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Let the (Social) Olympic Games Begin!
Athletes at the 2012 Olympic Games in London will be playing by some new rules this summer. Women will be boxing for the first time, and runners who jump the blocks will be automatically disqualified. But the rules the corporate world will be watching most intently aren't the ones that govern the events themselves.
During what's been dubbed the first "social media" games, the International Olympic Committee is encouraging athletes to share their experiences with the world. Its social media guidelines suggest that they communicate "in first-person, diary-type format." But the medal hopefuls will have to watch what they post, blog, and tweet because the IOC, as the owner of the Games (and author of the Olympic Charter), has set limits on what they can say.
They're not supposed to comment on other participants. They can't post video or audio of activities that take place in an Olympic venue. And as part of the IOC's ongoing efforts to protect the exclusive rights of official Olympic sponsors, athletes are prohibited from using social media and the Web "to promote any brand, product, or service."
Welcome to the fiercely competitive arena of Olympic marketing, where so many high-stakes advertising dollars are on the line. For years, officials around the world have been on guard against ambush marketing from businesses thatwhether intentionally or notmake it seem as though they're associated with the Games, and encroach on the exclusivity that sponsors pay for. Similarly, under Rule 40 of the Olympic Charter, the IOC strictly limits athletes from appearing in any advertising for a monthlong window during and around the Games (unless a sponsor has secured a waiver from Olympic authorities).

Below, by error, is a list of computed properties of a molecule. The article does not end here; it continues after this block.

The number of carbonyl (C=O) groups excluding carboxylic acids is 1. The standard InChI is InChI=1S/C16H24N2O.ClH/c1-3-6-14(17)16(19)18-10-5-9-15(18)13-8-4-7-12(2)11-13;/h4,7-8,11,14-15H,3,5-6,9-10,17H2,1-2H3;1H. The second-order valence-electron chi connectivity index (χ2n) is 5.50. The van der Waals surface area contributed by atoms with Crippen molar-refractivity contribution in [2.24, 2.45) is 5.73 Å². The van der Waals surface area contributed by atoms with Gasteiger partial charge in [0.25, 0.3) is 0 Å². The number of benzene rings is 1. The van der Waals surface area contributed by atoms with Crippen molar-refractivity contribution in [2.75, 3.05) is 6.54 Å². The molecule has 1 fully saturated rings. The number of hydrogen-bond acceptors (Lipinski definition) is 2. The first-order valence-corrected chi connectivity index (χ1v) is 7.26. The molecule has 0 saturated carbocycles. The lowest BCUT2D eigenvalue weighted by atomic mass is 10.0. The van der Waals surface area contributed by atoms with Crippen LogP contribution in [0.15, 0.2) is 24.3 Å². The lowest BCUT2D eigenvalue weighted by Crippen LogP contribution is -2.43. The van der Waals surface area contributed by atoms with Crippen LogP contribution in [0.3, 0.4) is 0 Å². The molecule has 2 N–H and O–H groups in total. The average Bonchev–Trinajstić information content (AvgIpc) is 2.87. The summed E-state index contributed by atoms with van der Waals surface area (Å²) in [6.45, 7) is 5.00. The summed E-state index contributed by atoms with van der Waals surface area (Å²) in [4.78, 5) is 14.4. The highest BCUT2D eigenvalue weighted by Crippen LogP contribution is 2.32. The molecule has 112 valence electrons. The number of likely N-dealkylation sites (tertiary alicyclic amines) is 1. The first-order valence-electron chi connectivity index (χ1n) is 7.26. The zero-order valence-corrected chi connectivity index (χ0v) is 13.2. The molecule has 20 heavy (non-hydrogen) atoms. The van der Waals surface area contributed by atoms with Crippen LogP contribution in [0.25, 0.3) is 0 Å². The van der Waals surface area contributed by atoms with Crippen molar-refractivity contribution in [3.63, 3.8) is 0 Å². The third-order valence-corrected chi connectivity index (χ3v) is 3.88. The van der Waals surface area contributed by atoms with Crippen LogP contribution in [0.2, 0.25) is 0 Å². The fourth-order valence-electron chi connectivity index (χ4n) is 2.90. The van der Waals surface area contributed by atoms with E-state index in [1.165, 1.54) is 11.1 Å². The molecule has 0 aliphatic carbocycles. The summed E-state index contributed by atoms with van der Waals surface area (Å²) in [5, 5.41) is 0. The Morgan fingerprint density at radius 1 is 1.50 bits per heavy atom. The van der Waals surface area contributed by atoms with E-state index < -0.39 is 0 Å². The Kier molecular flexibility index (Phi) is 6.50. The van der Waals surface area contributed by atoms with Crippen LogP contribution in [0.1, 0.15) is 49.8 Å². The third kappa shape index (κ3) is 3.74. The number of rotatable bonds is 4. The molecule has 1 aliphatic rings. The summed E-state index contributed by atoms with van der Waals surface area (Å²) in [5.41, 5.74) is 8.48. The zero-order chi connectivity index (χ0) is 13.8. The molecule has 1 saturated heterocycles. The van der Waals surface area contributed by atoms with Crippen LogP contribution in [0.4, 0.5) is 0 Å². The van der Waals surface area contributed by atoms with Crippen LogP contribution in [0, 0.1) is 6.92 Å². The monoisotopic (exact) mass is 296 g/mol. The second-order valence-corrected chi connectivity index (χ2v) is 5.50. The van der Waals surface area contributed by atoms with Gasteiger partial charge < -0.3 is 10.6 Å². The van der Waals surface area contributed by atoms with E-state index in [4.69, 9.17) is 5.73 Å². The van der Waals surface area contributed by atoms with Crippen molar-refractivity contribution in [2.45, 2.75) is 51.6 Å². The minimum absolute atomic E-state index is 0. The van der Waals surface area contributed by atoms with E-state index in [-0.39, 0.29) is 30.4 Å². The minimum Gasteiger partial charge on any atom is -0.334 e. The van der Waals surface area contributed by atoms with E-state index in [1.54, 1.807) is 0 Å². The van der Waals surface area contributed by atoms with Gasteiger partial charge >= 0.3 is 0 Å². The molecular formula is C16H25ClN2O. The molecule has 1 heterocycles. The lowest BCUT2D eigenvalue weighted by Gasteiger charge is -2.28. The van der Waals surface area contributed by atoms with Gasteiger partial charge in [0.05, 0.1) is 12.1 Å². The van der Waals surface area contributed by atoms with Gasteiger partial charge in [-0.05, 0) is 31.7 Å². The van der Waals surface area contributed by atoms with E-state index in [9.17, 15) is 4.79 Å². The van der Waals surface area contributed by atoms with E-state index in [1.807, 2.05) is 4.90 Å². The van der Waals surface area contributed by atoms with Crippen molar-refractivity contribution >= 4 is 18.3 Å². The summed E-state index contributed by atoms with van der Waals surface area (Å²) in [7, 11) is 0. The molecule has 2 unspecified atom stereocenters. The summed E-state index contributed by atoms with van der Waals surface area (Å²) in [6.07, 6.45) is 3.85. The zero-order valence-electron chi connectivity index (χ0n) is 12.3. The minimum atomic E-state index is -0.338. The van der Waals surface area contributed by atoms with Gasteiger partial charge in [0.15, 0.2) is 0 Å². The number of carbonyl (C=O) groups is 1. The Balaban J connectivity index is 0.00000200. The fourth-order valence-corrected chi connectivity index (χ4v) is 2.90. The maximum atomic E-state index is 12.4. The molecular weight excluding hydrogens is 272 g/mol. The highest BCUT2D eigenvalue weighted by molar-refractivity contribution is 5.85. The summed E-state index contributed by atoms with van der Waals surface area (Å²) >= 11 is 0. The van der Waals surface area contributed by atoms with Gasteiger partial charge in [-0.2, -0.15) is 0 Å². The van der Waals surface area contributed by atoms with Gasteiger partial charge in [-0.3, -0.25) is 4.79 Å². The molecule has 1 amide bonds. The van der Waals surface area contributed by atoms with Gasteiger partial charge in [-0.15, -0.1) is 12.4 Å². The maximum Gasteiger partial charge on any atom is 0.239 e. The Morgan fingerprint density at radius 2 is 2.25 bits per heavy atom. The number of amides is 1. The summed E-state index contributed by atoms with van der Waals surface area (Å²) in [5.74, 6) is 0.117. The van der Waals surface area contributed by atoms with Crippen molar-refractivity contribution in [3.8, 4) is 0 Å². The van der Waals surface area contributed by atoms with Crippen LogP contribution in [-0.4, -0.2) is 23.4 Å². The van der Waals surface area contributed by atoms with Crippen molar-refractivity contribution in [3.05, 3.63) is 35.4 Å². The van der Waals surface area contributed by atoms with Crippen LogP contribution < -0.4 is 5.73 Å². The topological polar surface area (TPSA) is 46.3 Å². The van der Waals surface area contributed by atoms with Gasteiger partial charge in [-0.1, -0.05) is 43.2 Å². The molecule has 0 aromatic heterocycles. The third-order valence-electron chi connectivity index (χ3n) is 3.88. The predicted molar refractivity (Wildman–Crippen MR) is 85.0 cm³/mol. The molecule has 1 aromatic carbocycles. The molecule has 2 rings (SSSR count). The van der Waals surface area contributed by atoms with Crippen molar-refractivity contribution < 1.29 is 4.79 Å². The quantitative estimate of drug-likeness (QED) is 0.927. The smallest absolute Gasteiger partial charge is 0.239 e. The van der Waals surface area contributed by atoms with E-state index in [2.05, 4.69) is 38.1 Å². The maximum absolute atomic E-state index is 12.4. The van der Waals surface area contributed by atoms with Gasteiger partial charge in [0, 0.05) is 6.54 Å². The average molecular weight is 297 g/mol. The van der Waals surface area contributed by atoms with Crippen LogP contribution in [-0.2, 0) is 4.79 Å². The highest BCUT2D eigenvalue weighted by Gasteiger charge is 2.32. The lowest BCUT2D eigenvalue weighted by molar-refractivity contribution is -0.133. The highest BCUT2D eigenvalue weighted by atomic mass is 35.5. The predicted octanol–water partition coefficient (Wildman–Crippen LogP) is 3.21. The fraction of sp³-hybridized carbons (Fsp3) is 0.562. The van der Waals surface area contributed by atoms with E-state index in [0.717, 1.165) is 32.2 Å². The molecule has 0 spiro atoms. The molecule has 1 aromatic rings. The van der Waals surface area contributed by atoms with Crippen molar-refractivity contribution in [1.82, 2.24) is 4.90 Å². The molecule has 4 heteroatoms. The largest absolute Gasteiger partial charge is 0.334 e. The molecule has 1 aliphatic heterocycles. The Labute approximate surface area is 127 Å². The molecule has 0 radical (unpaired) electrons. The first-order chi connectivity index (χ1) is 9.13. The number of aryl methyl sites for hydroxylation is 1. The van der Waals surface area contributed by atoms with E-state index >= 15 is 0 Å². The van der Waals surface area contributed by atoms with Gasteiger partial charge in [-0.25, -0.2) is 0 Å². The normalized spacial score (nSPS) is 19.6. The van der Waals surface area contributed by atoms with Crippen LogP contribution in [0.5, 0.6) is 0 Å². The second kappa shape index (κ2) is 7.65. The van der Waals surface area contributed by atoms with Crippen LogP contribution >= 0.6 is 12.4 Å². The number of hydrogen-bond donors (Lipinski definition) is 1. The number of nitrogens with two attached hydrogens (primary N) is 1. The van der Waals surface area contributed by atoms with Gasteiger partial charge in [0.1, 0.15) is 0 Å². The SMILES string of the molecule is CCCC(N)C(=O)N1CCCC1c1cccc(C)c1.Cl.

A recent ruling in the United Kingdom involving Nike, Twitter, and a pair of soccer players may have foreshadowed some of the issues that could confront Olympic officials. In June the U.K.'s Advertising Standards Authority banned a Nike campaign that employed tweets by Manchester United's Wayne Rooney and Arsenal's Jack Wilshere to promote the brand, determining that it wasn't clear to the public that these were ads. The athletic apparel manufacturer argued that its endorsement deals with the players were well-known, and that Rooney and Wilshere were free to tweet about Nike's "Make It Count" campaign "at their own discretion," according to The Guardian.
All of the build-up certainly has the attention of the national committeesincluding the U.S. Olympic Committeewhich are responsible for enforcing the IOC's rules. Amy Savela, the USOC's associate general counsel for marketing, says that she and the legal department will be monitoring a running list of social media concerns ranging from the language that companies use to talk about athletes and the Games to what athletes themselves say.